11 Best Martial Arts for Self-Defense

11 Best Martial Arts for Self-Defense

9. Karate

The next martial art on our list today is the world-famous Karate. Contrary to popular belief, it isn’t Japanese, but rather Okinawan. Though it is a part of Japan today, Okinawa was actually an independent country and is the home for most of what we now know of as Japanese martial arts. 

Though an extensive history of Okinawan Karate is hard to come by, it is estimated that the roots of Karate stem back thousands of years and into the Chinese kingdom and possibly the Philippines. Nevertheless, Gichin Funakoshi is considered the “founder” of the art since he pioneered the popularization and created the most popular style know today, Shotokan. 

Karate is an umbrella term used to describe a large amount of smaller styles and branches, the most prominent of which are Shotokan, Goju-Ryu, Kyokushin, Shito-Ryu, and more. This is important to mention because the specific school and branch has quite a large impact on the quality of the training and its effectiveness on the street. 

Shotokan Karate is a very tough and effective martial art and has also evolved to try to combat Western Boxing, but it hasn’t managed. Regardless of its general failure against most Western arts, Shotokan is still a martial art that can provide a solid basis for self-defense for anyone learning. 

It is full of powerful, linear strikes, blocks, and kicks. This linear nature is also what it gets quite a lot of criticism for. It isn’t very natural and also somewhat unrealistic due to its overly formal and linear nature. Nevertheless, it is very useful if trained in a good dojo and with determination.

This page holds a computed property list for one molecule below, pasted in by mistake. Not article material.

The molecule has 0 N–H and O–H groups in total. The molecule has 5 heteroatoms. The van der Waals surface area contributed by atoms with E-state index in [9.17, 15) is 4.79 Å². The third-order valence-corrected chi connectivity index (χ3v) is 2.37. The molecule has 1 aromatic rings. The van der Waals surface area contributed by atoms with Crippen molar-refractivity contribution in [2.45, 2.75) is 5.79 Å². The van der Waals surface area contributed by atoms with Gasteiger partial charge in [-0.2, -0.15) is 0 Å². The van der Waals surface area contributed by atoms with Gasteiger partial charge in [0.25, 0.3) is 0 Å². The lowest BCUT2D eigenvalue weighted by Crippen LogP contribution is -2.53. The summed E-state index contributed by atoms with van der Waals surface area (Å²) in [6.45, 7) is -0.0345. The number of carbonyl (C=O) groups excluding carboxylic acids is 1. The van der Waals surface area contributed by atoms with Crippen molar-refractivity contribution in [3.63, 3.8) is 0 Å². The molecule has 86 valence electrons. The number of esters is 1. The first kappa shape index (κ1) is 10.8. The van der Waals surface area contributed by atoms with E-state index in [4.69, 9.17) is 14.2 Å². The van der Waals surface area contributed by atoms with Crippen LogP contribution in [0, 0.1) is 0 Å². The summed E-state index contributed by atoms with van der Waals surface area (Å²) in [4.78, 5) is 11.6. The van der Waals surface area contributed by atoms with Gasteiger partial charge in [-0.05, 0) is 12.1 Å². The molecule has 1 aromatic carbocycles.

However, though it is the most popular branch, Shotokan isn’t the most effective of Karate styles for self-defense. That title is much more often accredited to Kyokushin and less frequently to Goju-Ryu. 

Kyokushin Karate is viewed as the tank of all Karate styles. It isn’t fancy, it doesn’t have very large movements, but it focuses heavily on full-contact sparring, competitions, and body conditioning, making Kyokuhshin fighters “living tanks”. 

Though it is also somewhat unrealistic compared to some Western arts, Kyokushin, just like Shotokan is more than enough to defend you on the street from most people of ill will, it is far from being the most effective one out there if you want to become really good at fighting/self-defense. 

One of the major reasons why Karate is so far behind on the list is quite simple: the popularity of the art gave space to a vast number of so-called McDojos, which are superficial, ineffective, and watered-down Karate schools that exist to earn money and dish out belts as if they were free. 

However, if you do find a good Karate school near you, and chances are you can, do not hesitate to sign up, since it will give you a great basis for fighting should you need it. 

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